Art Criticism

bradford young at bethel tabernacle ame church

Bradford Young’s three-channel film Bynum Cutler, installed at the Bethel Tabernacle AME Church in Crown Heights, Brooklyn, was presented as one of four site-specific works making up “Black Radical Brooklyn: Funkgodjazzmedicine,” a group exhibition organized and sponsored by Creative Time and the Weeksville Heritage Center. The projects all took place within walking distance of Weeksville, which encompasses three restored homes originally belonging to an independent black community founded in 1838 by former slave James Weeks….Read more at Art in America

“the shadows took shape” at studio museum in harlem

John Akomfrah’s 1996 documentary The Last Angel of History begins with a man standing in a flooded, sun-filled trailer park narrating the legendary tale of blues musician Robert Johnson’s life. Johnson is said to have traded his soul for the spirit of music at a crossroads in Mississippi; he died in 1938 at age 27. From this myth, the narrator derives an image of Black redemption: “If you can find the crossroads . . . if you can make an archaeological dig into this crossroads, you’ll find fragments, techno-fossils. And if you can put those elements, those fragments, together, you’ll find a code. Crack that code and you’ll have the keys to your future.”…Read more at Art in America

The Art of Labour: “Field Notes and Extracts” at MoCADA

Field Notes: Extracts, an exhibition that ran from June 18 through September 27, 2015 at the Museum of Contemporary African Diasporan Arts (MoCADA) in Brooklyn, offered the idea of note-taking as a conceptual frame for the interpretation of artworks from and about the Caribbean. In a roundtable with the artists on June 20, curator Holly Bynoe posed the question: “to what extent can art work as a documentation of a felt experience?” The word ‘work’ here reflects a unifying ethical concern implicit in this widely varied collection of pieces. What the show does is refuse to sever the art object from its labour—of feeling, of absorbing, of interpreting, of crafting—that preceded it, and instead present the process as still happening… Read more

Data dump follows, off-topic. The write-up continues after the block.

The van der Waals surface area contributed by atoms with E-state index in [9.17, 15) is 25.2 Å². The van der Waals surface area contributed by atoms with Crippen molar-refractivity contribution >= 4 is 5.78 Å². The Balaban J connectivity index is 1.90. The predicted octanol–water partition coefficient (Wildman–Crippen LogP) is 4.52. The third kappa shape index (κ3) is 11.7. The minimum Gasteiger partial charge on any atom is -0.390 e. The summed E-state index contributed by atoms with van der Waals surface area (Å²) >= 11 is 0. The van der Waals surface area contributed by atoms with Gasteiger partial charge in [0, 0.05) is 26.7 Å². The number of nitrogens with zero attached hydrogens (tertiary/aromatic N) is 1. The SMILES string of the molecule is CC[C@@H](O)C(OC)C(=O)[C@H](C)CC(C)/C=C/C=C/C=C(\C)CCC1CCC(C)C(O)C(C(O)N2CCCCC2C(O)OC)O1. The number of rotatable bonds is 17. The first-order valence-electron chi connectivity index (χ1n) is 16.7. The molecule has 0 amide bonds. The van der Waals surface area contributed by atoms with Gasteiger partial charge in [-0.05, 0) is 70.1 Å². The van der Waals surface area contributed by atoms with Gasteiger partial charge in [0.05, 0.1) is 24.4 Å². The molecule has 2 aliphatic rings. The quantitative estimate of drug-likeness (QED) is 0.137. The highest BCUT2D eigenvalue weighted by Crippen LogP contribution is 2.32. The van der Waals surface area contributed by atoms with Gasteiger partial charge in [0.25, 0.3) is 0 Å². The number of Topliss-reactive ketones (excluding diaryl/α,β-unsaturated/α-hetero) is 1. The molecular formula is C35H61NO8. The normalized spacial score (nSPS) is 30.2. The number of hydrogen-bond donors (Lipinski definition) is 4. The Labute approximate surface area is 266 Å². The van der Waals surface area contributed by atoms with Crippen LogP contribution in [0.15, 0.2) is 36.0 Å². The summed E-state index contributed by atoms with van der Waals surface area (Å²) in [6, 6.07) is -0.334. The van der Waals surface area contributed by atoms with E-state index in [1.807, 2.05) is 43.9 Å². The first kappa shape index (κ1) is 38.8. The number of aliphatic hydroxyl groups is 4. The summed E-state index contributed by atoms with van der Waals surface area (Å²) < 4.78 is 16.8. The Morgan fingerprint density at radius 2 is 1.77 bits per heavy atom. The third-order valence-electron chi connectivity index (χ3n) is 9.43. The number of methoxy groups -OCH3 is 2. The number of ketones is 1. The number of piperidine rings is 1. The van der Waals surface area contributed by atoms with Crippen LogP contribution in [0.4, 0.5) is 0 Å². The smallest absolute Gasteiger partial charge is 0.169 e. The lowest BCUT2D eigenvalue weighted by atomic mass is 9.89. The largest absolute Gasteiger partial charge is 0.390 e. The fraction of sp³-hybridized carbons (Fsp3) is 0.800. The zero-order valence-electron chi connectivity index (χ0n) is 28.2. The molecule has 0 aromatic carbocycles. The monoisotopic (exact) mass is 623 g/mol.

pablo helguera at kent fine art

For the exhibition “Librería Donceles,” Pablo Helguera installed a functioning Spanish-language used-book store in the large front room at Kent Fine Art. Sales were pay-as-you-wish, and proceeds went to Spanish literacy programs. The shop-named for a street in Helguera’s hometown of Mexico City-was furnished with all the accoutrements one might expect in such a venue, if one were to exist in New York City. However, there is not one used-book store serving New York’s Spanish-speaking population of nearly two million, a fact that provided the motivation for this piece…Read more at Art in America

imperfect pitch: in search of sound at moma

As a rule, sound infiltrates space, and the nearby listener can’t help but inhabit what is heard. Sound can grate upon or delight one’s immediate, internal presence in a way that visual information cannot. The implementation of its unique influence for investigatory aesthetic aims has been a concern of the sound art genre since its emergence via Dada and Surrealist movements early in the 20th century. Soundings—MoMA’s first show to present sound art exclusively—clings to the museum’s typical foregrounding of the image, exhibiting work that demands visual appraisal as much as it demands close listening.  This fidelity to visual media impedes the expressive capabilities of the works as sound. In this way, the show fails to make clear the unique influence that sound wields as a reservoir of meaning left largely untapped in our image-laden culture…Read more at Art Critical